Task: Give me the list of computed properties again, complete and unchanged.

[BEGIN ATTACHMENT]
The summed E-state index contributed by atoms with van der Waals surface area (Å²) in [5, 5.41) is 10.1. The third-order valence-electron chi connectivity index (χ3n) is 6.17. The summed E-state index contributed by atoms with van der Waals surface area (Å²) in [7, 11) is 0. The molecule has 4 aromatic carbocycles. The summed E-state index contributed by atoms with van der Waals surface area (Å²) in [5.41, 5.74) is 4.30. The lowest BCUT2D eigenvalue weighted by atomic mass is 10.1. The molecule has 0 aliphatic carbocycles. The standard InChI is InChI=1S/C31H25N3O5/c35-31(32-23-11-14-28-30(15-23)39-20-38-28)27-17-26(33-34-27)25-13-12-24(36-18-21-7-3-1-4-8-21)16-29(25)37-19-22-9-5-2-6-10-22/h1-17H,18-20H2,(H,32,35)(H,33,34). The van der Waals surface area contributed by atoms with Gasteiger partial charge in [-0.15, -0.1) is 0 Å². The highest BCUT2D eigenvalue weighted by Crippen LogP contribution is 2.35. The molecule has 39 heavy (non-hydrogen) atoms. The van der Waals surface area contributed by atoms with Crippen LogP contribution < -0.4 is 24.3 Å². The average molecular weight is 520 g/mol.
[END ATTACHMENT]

The summed E-state index contributed by atoms with van der Waals surface area (Å²) in [5, 5.41) is 10.1. The third-order valence-electron chi connectivity index (χ3n) is 6.17. The summed E-state index contributed by atoms with van der Waals surface area (Å²) in [7, 11) is 0. The molecule has 4 aromatic carbocycles. The summed E-state index contributed by atoms with van der Waals surface area (Å²) in [5.41, 5.74) is 4.30. The lowest BCUT2D eigenvalue weighted by atomic mass is 10.1. The molecule has 0 aliphatic carbocycles. The standard InChI is InChI=1S/C31H25N3O5/c35-31(32-23-11-14-28-30(15-23)39-20-38-28)27-17-26(33-34-27)25-13-12-24(36-18-21-7-3-1-4-8-21)16-29(25)37-19-22-9-5-2-6-10-22/h1-17H,18-20H2,(H,32,35)(H,33,34). The van der Waals surface area contributed by atoms with Gasteiger partial charge in [-0.15, -0.1) is 0 Å². The highest BCUT2D eigenvalue weighted by Crippen LogP contribution is 2.35. The molecule has 39 heavy (non-hydrogen) atoms. The van der Waals surface area contributed by atoms with Crippen LogP contribution < -0.4 is 24.3 Å². The average molecular weight is 520 g/mol.